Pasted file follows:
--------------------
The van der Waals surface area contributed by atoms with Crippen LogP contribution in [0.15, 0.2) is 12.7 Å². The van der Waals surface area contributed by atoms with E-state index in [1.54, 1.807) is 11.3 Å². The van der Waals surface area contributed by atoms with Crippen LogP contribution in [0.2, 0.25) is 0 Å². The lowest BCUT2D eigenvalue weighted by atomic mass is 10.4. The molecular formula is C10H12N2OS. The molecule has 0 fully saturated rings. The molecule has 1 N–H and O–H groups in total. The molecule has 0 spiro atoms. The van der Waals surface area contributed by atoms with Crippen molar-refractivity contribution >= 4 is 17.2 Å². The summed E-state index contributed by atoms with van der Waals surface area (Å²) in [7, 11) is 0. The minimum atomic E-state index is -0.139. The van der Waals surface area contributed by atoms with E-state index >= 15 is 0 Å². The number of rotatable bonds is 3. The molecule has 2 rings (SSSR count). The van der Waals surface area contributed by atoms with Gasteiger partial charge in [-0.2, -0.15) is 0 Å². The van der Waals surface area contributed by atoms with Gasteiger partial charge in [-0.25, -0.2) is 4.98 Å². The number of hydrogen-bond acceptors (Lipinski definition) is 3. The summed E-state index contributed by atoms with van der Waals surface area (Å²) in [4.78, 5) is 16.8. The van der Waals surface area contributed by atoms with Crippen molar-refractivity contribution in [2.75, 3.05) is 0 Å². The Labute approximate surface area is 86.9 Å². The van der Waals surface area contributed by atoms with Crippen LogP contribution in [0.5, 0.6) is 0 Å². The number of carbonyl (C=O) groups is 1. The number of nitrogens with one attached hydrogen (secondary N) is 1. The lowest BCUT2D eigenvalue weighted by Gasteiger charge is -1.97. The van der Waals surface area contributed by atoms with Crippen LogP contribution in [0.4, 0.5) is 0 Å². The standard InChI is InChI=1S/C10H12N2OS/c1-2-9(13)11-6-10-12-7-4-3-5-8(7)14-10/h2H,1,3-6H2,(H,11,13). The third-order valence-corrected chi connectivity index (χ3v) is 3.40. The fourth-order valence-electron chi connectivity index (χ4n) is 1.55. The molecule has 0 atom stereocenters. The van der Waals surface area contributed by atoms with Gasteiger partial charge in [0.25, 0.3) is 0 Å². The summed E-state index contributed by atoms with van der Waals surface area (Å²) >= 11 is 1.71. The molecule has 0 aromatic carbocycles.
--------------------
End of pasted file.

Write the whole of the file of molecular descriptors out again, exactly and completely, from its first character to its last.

The van der Waals surface area contributed by atoms with Crippen LogP contribution in [0.15, 0.2) is 12.7 Å². The van der Waals surface area contributed by atoms with E-state index in [1.54, 1.807) is 11.3 Å². The van der Waals surface area contributed by atoms with Crippen LogP contribution in [0.2, 0.25) is 0 Å². The lowest BCUT2D eigenvalue weighted by atomic mass is 10.4. The molecular formula is C10H12N2OS. The molecule has 0 fully saturated rings. The molecule has 1 N–H and O–H groups in total. The molecule has 0 spiro atoms. The van der Waals surface area contributed by atoms with Crippen molar-refractivity contribution >= 4 is 17.2 Å². The summed E-state index contributed by atoms with van der Waals surface area (Å²) in [7, 11) is 0. The minimum atomic E-state index is -0.139. The van der Waals surface area contributed by atoms with E-state index >= 15 is 0 Å². The number of rotatable bonds is 3. The molecule has 2 rings (SSSR count). The van der Waals surface area contributed by atoms with Gasteiger partial charge in [-0.2, -0.15) is 0 Å². The van der Waals surface area contributed by atoms with Gasteiger partial charge in [-0.25, -0.2) is 4.98 Å². The number of hydrogen-bond acceptors (Lipinski definition) is 3. The summed E-state index contributed by atoms with van der Waals surface area (Å²) in [4.78, 5) is 16.8. The van der Waals surface area contributed by atoms with Crippen molar-refractivity contribution in [2.75, 3.05) is 0 Å². The Labute approximate surface area is 86.9 Å². The van der Waals surface area contributed by atoms with Crippen LogP contribution in [0.5, 0.6) is 0 Å². The number of carbonyl (C=O) groups is 1. The number of nitrogens with one attached hydrogen (secondary N) is 1. The lowest BCUT2D eigenvalue weighted by Gasteiger charge is -1.97. The van der Waals surface area contributed by atoms with Crippen LogP contribution in [0.4, 0.5) is 0 Å². The standard InChI is InChI=1S/C10H12N2OS/c1-2-9(13)11-6-10-12-7-4-3-5-8(7)14-10/h2H,1,3-6H2,(H,11,13). The third-order valence-corrected chi connectivity index (χ3v) is 3.40. The fourth-order valence-electron chi connectivity index (χ4n) is 1.55. The molecule has 0 atom stereocenters. The van der Waals surface area contributed by atoms with Gasteiger partial charge in [0.25, 0.3) is 0 Å². The summed E-state index contributed by atoms with van der Waals surface area (Å²) >= 11 is 1.71. The molecule has 0 aromatic carbocycles.